Some believe that the much-anticipated nuclear deal between Iran and western powers, Russia and China will diminish Iran's regional influence. But those who think that is the case ignore the huge implications of Tehran's trilateral relationship with Moscow and Beijing. Indeed, there is always the possibility, according to another school of thought, that any lifting of sanctions on Iran as a result of the deal could release a financial windfall that will only bolster Iranian projects and ambitions in the Middle East.
Iran's close relationship with Russia and China – which includes political, military and economic co-operation – could turn it into a regional hegemon, more determined and violent in its quest to impose its system and ideology beyond its borders, especially in Iraq, Syria and Lebanon.
Last week, all the players involved in talks with Iran stepped up their rhetoric and taken important strategic steps. American civilian and military officials revealed new security policies in the Middle East, and confirmed that US troops would remain in the region, albeit with adjustments to their areas of deployment. The US reassured its allies in the region, and affirmed its ability to project power rapidly beyond its bases to confront Iranian threats using "smart" methods.
For its part, the Iranian leadership flexed its military muscles on the field. And a phone call between Russian President Vladimir Putin and Iranian President Ebrahim Raisi carried a deliberate message that the two countries are discussing signing an agreement similar to the 25-year pact signed between Iran and China, to complete a strategic Chinese-Russian-Iranian trilateral that could be further developed, depending on how regional dynamics with respect to the US, Israel and Arab states progress.
The agreement between Iran and Russia is not expected to be on the same scale as the Chinese-Iranian pact, but it has interesting implications, for example in Syria. The Russian and Iranian presidents agreed to step up their efforts to complete the deal possibly before the year ends. The treaty could last for years, and cover military, energy and political co-operation.
Iran would benefit a great deal from this. Indeed, while the pact with China has had precious military and economic benefits for both sides (including in the area of oil exports), a comprehensive agreement with Russia would have the added value of Russia’s deep political involvement in the Middle East. That could come in handy in Iran’s regional projects. Iranian influence in Syria, for instance, requires deep co-operation with Moscow. In Syria, the Kremlin possesses the keys to Syria’s leadership through President Bashar Al Assad, while Iran possesses the keys to controlling Syria’s territory. One question is, who in Syria leads and who follows, Russia or Iran? As a result of the major agreements such as the one being drafted between Russia and Iran, part of the answer will lie in the shared objectives and partnership on the battlefield.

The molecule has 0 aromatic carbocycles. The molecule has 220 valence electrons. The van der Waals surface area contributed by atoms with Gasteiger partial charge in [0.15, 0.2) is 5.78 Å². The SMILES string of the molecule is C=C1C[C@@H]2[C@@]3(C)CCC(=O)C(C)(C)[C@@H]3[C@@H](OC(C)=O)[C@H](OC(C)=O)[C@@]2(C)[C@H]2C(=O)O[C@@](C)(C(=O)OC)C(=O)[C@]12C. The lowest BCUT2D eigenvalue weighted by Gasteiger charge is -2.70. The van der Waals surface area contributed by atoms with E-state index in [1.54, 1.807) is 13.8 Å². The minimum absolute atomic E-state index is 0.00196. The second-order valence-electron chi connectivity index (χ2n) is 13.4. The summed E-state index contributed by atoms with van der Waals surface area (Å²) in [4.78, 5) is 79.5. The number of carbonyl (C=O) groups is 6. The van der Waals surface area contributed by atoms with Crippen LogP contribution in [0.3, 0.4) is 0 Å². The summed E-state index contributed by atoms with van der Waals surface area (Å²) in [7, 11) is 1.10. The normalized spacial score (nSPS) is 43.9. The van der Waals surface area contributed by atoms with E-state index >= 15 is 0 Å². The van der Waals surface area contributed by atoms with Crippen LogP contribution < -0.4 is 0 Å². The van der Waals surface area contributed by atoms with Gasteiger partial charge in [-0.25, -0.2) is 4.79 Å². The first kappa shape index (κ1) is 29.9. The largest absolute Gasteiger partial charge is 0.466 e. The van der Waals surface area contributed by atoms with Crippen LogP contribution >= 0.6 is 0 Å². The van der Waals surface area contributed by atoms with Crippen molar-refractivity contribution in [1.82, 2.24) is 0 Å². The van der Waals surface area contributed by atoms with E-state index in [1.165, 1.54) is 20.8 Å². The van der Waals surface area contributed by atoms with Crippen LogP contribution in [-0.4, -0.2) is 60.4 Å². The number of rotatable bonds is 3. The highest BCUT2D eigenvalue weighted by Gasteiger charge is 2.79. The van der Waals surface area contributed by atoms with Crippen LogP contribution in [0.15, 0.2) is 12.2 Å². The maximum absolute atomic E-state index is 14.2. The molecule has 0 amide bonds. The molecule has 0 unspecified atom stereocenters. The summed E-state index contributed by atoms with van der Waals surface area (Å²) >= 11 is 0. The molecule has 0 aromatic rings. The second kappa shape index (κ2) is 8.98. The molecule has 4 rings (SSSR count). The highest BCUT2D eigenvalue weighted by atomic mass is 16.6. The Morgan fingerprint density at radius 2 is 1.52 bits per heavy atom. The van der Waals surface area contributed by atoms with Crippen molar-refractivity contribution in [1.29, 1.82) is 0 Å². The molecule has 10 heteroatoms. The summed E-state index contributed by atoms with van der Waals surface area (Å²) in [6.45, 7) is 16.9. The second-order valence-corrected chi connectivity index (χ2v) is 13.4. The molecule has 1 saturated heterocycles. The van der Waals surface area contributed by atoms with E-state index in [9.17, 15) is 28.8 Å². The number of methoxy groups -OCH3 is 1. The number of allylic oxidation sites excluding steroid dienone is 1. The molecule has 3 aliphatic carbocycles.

Both Iran and Russia also face a changing dynamic in Syria, in the form of changes in US policy and openness within Arab states to the possibility of welcoming Syria back into the Arab League. By bringing Syria back into the fold, Arab states have two things to gain. They can counter Iran’s overwhelming influence there and, by extension, preserve Syria’s Arab identity; and they can capitalise on Iran’s inability to finance the country's reconstruction, a necessary condition for Syrian stability, and strengthen Arab regional economic links.
Incidentally, Russia may not actually mind the reduction of Iranian influence in Syria. Its main priority is to pursue whatever path secures Al Assad's position and influence the most. But it is willing to entertain an Iranian role in the country for now, in case that turns out to be the best way forward.
Of greater significance, perhaps, is a more direct face-off with the US elsewhere in the region. Even in this regard, Iran's alliance with Russia is paying dividends.
Over the weekend, the administration of US President Joe Biden launched its comprehensive approach to security policy in the Middle East, during Defence Secretary Lloyd Austin’s speech at the Manama Dialogue in Bahrain. The speech echoes recent remarks by US Central Command chief Frank McKenzie, at the National Council for US Arab Relations, in which he confirmed that Washington does not intend to end “our permanent military presence in the region [that] has been guaranteed for more than 70 years”. The Pentagon has also stressed that Iran’s continued threats require vigilance, and that protecting international waterways is imperative.
But at the same time, the Biden administration argues, again, that a "smart" way should be found to confront Iran’s continued security threats. This language sees to acknowledge a belief in Washington today that there is no military solution to the threats from Iran and its proxies. This is the fundamental difference between Mr Biden's approach and that of his predecessor, Donald Trump. Mr Biden’s team do not want to use military language, whether to deter or to respond.
All of this sets the stage for – and describes the psychology of – the important round of the nuclear talks with Iran, which resume on 29 November in Vienna.
The Biden administration's messaging in Manama is likely meant to reassure its partners in the Gulf, and soften the blow for a more generous offer Washington may make soon to Iran as part of the forthcoming nuclear deal. In Vienna, after all, the US side will find it hard to raise the issue of Iran’s regional activities – Iran objects to this being part of the discussion, and it is backed strongly by Russia and China in that objection.
It is already becoming clear that Mr Biden wants neither escalation nor confrontation with Iran. And the more that Iran embeds itself in its alliance with Russia and China, that more likely Mr Biden is to continue that approach.